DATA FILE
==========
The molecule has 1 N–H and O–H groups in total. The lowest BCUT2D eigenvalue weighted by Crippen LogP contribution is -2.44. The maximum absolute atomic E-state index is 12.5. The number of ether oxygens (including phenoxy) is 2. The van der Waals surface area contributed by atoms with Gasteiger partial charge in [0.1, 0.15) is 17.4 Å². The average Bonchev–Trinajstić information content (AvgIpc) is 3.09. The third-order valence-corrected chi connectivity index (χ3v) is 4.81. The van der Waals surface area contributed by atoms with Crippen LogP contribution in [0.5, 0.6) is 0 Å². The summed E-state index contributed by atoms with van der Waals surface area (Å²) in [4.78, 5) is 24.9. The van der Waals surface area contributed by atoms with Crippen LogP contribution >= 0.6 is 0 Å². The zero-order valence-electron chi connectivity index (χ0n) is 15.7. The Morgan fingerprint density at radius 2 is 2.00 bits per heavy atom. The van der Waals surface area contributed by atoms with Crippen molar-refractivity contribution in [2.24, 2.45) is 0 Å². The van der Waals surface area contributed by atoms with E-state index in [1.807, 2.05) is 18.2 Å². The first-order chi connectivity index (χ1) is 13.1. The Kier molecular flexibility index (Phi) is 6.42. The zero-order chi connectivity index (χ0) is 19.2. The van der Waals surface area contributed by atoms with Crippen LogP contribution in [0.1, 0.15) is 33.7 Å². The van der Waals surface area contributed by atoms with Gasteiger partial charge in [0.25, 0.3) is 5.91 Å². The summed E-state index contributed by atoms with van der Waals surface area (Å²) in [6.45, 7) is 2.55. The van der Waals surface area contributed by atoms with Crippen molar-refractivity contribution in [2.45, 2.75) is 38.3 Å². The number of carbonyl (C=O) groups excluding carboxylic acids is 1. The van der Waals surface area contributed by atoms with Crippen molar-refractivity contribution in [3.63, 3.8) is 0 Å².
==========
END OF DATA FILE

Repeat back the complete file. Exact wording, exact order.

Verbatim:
The molecule has 1 N–H and O–H groups in total. The lowest BCUT2D eigenvalue weighted by Crippen LogP contribution is -2.44. The maximum absolute atomic E-state index is 12.5. The number of ether oxygens (including phenoxy) is 2. The van der Waals surface area contributed by atoms with Gasteiger partial charge in [0.1, 0.15) is 17.4 Å². The average Bonchev–Trinajstić information content (AvgIpc) is 3.09. The third-order valence-corrected chi connectivity index (χ3v) is 4.81. The van der Waals surface area contributed by atoms with Crippen LogP contribution in [0.5, 0.6) is 0 Å². The summed E-state index contributed by atoms with van der Waals surface area (Å²) in [4.78, 5) is 24.9. The van der Waals surface area contributed by atoms with Crippen LogP contribution >= 0.6 is 0 Å². The zero-order valence-electron chi connectivity index (χ0n) is 15.7. The Morgan fingerprint density at radius 2 is 2.00 bits per heavy atom. The van der Waals surface area contributed by atoms with Crippen molar-refractivity contribution in [2.24, 2.45) is 0 Å². The van der Waals surface area contributed by atoms with E-state index in [1.807, 2.05) is 18.2 Å². The first-order chi connectivity index (χ1) is 13.1. The Kier molecular flexibility index (Phi) is 6.42. The zero-order chi connectivity index (χ0) is 19.2. The van der Waals surface area contributed by atoms with Crippen LogP contribution in [0.1, 0.15) is 33.7 Å². The van der Waals surface area contributed by atoms with Gasteiger partial charge in [0.25, 0.3) is 5.91 Å². The summed E-state index contributed by atoms with van der Waals surface area (Å²) in [6.45, 7) is 2.55. The van der Waals surface area contributed by atoms with Crippen molar-refractivity contribution in [2.45, 2.75) is 38.3 Å². The number of carbonyl (C=O) groups excluding carboxylic acids is 1. The van der Waals surface area contributed by atoms with Crippen molar-refractivity contribution in [3.63, 3.8) is 0 Å².